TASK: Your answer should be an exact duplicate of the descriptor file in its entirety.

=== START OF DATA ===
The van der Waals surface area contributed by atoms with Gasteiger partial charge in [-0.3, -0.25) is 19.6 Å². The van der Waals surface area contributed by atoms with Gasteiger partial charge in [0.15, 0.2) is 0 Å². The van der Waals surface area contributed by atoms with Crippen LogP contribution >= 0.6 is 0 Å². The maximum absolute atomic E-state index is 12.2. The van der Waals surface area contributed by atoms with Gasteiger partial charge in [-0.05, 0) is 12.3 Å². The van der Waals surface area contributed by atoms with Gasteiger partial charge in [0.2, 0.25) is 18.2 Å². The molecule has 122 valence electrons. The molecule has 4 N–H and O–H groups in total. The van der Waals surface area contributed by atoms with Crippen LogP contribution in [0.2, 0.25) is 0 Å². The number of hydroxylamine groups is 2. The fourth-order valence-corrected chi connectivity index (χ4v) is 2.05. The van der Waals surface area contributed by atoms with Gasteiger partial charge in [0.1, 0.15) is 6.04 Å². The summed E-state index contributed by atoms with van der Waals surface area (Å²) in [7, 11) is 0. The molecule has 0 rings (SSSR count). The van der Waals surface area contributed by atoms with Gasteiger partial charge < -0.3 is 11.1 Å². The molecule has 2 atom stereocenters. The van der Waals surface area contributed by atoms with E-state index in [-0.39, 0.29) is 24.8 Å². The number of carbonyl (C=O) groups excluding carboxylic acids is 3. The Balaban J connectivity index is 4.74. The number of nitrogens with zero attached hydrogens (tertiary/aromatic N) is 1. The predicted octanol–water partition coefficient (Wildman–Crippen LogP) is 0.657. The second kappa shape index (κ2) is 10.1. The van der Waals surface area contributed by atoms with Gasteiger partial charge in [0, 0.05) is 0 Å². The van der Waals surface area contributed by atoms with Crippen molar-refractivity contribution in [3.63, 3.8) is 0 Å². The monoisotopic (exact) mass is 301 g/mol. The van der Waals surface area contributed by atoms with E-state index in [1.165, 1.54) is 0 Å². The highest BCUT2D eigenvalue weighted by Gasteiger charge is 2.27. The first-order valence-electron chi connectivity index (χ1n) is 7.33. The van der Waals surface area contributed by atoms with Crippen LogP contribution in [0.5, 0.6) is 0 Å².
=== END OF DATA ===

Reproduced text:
The van der Waals surface area contributed by atoms with Gasteiger partial charge in [-0.3, -0.25) is 19.6 Å². The van der Waals surface area contributed by atoms with Gasteiger partial charge in [0.15, 0.2) is 0 Å². The van der Waals surface area contributed by atoms with Crippen LogP contribution >= 0.6 is 0 Å². The maximum absolute atomic E-state index is 12.2. The van der Waals surface area contributed by atoms with Gasteiger partial charge in [-0.05, 0) is 12.3 Å². The van der Waals surface area contributed by atoms with Gasteiger partial charge in [0.2, 0.25) is 18.2 Å². The molecule has 122 valence electrons. The molecule has 4 N–H and O–H groups in total. The van der Waals surface area contributed by atoms with Crippen LogP contribution in [0.2, 0.25) is 0 Å². The number of hydroxylamine groups is 2. The fourth-order valence-corrected chi connectivity index (χ4v) is 2.05. The van der Waals surface area contributed by atoms with Gasteiger partial charge in [0.1, 0.15) is 6.04 Å². The summed E-state index contributed by atoms with van der Waals surface area (Å²) in [7, 11) is 0. The molecule has 0 rings (SSSR count). The van der Waals surface area contributed by atoms with Gasteiger partial charge < -0.3 is 11.1 Å². The molecule has 2 atom stereocenters. The van der Waals surface area contributed by atoms with E-state index in [-0.39, 0.29) is 24.8 Å². The number of carbonyl (C=O) groups excluding carboxylic acids is 3. The Balaban J connectivity index is 4.74. The number of nitrogens with zero attached hydrogens (tertiary/aromatic N) is 1. The predicted octanol–water partition coefficient (Wildman–Crippen LogP) is 0.657. The second kappa shape index (κ2) is 10.1. The van der Waals surface area contributed by atoms with Gasteiger partial charge in [0, 0.05) is 0 Å². The van der Waals surface area contributed by atoms with Crippen molar-refractivity contribution in [3.63, 3.8) is 0 Å². The monoisotopic (exact) mass is 301 g/mol. The van der Waals surface area contributed by atoms with E-state index in [1.165, 1.54) is 0 Å². The highest BCUT2D eigenvalue weighted by Gasteiger charge is 2.27. The first-order valence-electron chi connectivity index (χ1n) is 7.33. The van der Waals surface area contributed by atoms with Crippen LogP contribution in [0.5, 0.6) is 0 Å².